Twisted Sister guitarist Jay Jay French called the music industry a “criminal enterprise” and compared it directly to drug trafficking.
French, who also led the group, said he would not object to the suggestion that dealers know more about business transactions than the people who teach the process at university.
“I survived the multiple ODs, I survived the multiple almost murders,” he told interviewer Dean Cramer in a recent chat. “I’ll take street knowledge on any academic any day of the week in business, because you learn how to make a deal with people in business. … By the way, rock ‘n’ roll, let me be clear, is a criminal enterprise. Record companies are criminals. It’s simple, that’s it. They are just legal criminals.
“So when you’re in the cesspool of crime, whether it’s obvious crime…whether it’s blue-collar crime, where someone threatens your life with a gun, or white collar crime, you’re dealing with criminals. You’re dealing with sleazy, thugs, lies. You don’t believe that shit because everybody lies. You’re nice you have to get used to it. .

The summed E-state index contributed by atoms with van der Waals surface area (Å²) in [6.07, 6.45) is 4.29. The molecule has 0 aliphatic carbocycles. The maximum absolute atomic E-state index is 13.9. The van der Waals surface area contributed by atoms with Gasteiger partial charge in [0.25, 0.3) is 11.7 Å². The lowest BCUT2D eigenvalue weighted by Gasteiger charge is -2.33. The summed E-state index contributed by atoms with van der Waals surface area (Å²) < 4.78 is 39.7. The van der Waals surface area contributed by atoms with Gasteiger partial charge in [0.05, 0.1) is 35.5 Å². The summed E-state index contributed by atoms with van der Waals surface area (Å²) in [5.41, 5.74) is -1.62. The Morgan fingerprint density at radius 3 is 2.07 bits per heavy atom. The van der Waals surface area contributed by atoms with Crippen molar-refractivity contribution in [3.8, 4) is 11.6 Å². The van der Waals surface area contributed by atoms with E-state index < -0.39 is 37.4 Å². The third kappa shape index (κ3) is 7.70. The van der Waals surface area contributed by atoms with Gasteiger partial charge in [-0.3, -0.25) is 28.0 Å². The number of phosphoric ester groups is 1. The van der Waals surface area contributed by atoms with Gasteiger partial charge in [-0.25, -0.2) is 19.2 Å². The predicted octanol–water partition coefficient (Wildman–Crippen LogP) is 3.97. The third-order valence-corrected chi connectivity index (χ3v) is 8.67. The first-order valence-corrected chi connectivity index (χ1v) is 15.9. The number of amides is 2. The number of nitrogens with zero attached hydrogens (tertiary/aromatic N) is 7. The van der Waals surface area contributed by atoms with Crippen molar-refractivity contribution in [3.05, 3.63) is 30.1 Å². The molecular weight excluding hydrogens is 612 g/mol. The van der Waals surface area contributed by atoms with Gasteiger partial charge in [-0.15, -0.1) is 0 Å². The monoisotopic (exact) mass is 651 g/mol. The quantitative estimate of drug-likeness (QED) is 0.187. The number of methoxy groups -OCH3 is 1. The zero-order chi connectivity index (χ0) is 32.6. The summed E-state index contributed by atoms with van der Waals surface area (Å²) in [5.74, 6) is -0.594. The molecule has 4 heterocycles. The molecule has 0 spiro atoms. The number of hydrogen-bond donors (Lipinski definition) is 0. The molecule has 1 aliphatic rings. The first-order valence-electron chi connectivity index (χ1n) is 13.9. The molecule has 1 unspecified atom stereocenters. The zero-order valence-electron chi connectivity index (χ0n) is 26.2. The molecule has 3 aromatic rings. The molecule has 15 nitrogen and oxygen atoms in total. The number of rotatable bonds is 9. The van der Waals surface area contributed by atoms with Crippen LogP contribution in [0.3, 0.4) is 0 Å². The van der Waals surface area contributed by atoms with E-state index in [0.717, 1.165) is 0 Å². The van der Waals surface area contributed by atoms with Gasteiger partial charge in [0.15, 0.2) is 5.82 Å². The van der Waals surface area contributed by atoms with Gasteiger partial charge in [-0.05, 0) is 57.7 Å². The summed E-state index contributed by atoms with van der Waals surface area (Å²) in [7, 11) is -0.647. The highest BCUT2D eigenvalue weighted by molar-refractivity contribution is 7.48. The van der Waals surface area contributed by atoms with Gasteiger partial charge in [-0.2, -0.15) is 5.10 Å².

You can watch the interview below.
Last year, French’s bandmate Dee Snider said they hadn’t received any royalties for their work until 1998, and even then the payments were a “joke”.
“In order to reunite the band, the label wrote off our debt,” he explained. “That was 1997. The band had been apart for 10 years, we had sold tens of millions of records, and we hadn’t gotten a royalty check. … The ones we should have had [for] those big ones, we never had. In 2001 Napster came out, so a few years later people stopped buying records.
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